ha~
grown poradic and muted. No l
onger
are the pages
of
journals
glutled with the results
or
per~l asion
studies. As a result
of
th
ese disciplinary trends. bedrock pessimists proclaim thaI
per~l asion
research is a dying enterprise. while skeptics content themselves with the observation that
it
has become
an
area
of
limited,
seco
ndary import. (p. 29)
Though observations
such
as thes.e paint a
gr
im
picture. such
skep
tics
and pessimists are
mistaken.
To
be certain. upon
funher
inspection. Miller and
Burgoon
(1978)
con
cluded
that the
study
of
persuasion has
not
wavered;
it
has
simp
ly
changed
focus
and direction. Thus.
while
traditional
studies
examining
linear.
"one-
to-many
 
persuasive
attempts
are less
in
evidence
now,
you'lI
find a host
of
srudies on n
ew
persuasion
topi
cs.
including those on
compliance
gaining
and
deception.
In
other
words,
s
keptics
concluding
that
persuasion
re~cnrch
has
diminished
were looking
in the
wrong
places.
Persuasion
is a
dynamic
area
of
srudy.
On
the
one
hand.
scholar
ly
int
erest
in topics
may change
as a result
of
socia
l.
per\onal.
or
political
climates
-
hence
the large
amount
of
research
on
mass
per-
 
Chapter
I
Rationale for Studying ersuasion
3
suasion and propaganda during the I 940s, especially
in
World War
II
followed
by
exami
nations
of
social protest
and
resistance
to
persuasion
during
the
196Os
.
when there
was
a
greal deal
o
political
unreSI
and distrusl
o
governmenl On the other hand. scholarly in
terest
in
specific
topics may
not fade
forever.
Instead, interest in various
aspects
of
persua-
sion may be cyclical. This ebb and flow
o
interesl
is
evidenced
by
research on cognitive dissonance, which flourished
in
Ihe 1950s and I 960s, entered a period
o
Ihe doldrums
in
Ihe I 970s and 1980s.' and then reemerged as a vilaltheory with importanl implicalions for
persuasion
in
the
1990s.
At
one
point.
Leon
Festinger,
who created
Cognitive
Dissonance
Theory, Slopped conducling research on the Iheory altogether. In a Iranscriplion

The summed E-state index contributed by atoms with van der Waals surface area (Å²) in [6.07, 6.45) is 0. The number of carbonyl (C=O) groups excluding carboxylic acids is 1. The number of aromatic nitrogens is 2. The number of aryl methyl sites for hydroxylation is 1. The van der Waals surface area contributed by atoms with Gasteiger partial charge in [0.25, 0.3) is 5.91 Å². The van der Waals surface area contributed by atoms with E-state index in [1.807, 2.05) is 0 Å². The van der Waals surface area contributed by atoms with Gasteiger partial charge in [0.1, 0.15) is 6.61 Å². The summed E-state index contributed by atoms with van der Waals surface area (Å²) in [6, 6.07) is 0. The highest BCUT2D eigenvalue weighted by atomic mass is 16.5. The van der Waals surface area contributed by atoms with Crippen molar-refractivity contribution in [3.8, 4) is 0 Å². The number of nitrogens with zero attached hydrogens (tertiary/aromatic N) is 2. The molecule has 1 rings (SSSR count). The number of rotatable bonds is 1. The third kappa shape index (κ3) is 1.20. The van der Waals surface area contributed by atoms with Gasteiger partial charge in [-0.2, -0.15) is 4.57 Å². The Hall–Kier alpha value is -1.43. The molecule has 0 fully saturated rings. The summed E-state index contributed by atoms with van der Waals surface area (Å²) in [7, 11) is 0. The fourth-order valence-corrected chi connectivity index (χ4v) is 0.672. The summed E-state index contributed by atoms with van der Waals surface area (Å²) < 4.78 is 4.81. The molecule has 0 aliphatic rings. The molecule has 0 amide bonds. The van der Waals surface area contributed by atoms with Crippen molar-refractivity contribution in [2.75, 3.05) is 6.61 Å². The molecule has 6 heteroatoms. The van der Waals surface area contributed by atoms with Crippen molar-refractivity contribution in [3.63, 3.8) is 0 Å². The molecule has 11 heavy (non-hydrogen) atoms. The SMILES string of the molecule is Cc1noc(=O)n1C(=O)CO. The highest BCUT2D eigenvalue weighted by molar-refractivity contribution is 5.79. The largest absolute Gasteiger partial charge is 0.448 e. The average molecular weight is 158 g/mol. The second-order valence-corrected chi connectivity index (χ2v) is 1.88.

o
his remarks
al
a 1987 symposium (cited
in
Harman-Jones Mills, 1999),
he
said, "I ended up leaving social psychology I left and Slopped doing research on the theory
o
cognitive
dissonance
because
I
was in
a
total
rut.
The only
thing
I
could
think
about
was
how
correct
Ihe original slalement had been" (p. 383).
In
a recent volume
by
Harmon-Jones and Mills (Eds.) devoled
to
cognitive dissonance, however, Aronson (1999) underscored the impor lance
o
Ihe theory and "ils reemergence
in
the 1990s as a powerful means
o
predicting and changing human behavior
in
a variety
o
areas, including those thaI have abiding social importance" (p. 103).
In
short, then, despite what skeplics and pessimisls might say.
persuasion research
has
never
gone
out
of
fashion;
it
has
just
changed
i s
style
and
has on
occasion broughl back inlo fashion styles
o
old.
In
addition
to
noting
the
unwavering
nature
of
interest
in
persuasion research.
a
sec-ond
point
we
would
like
to
make
before
offering
our
rationale for studying
persuasion
is
that
we
do not
disagree
with
all
that
critics
of
persuasion
have
to say.
That
is.
we agree
that
plenty
of
people have
used
persuasion for
the
wrong
reasons,
sometimes
with
tragic
con-
sequences.
Focusing
on such
instances
alone. however,
strikes
us
as
seeing
the
glass
half
emply. Think, for example, as the author and his son did for the rest
o
Iheir fishing Irip,
o
all
Ihe good Ihings that persuasion mighl accomplish. Withoul persuasion, how does a
physician
urge
a
diabetic
patient
to
l yoff
sweets
or
get
more exercise?
How
does
a
friend
gel her drunken buddy
10
accept a ride rather than drive himself home? How does a mother warn her five-year-old child never
10
take rides from strangers? How do civil righls aClivislS speak
OUI
against racism or world leaders lobby for peace agreements? We hope you see our pain . The list
o
good things that can be accomplished through persua
sion
is
endless.
The
arguments
of
some
critics, however,
focus
less
on
the ends
of
persuasion
and
instead
point
accusing
fingers
at
the
means
by
which
persuasion
is
accomplished. For
ex-
ample.
the
feminist
scholars we
mentioned
earlier
take
issue
wit
traditional
persuasion because
it embodies
an
adversarial view
of
communication
encounters
in
which
one person
is
trying
to
do
something
to
another.
In
contrast,
their
approach,
an
invitational
approach
to
rhetoric,
emphasizes
cooperation
and
dialogue. One
person
is
trying
to
com-municate
with
another.
We respecI this poinl
o
view. Indeed, we would be among the first
to
acknowledge
that
in
our
patriarchal society,
people
often
fail
to
recognize incentives for cooperative
communication. They
presume
that communication
encounters
are
competitive
or adversarial
in
nature.
They overlook their
interdependence
and
view
communication
as
a
win-lose process. They neglecI shared or communal approaches
10
problem solving and
decision making.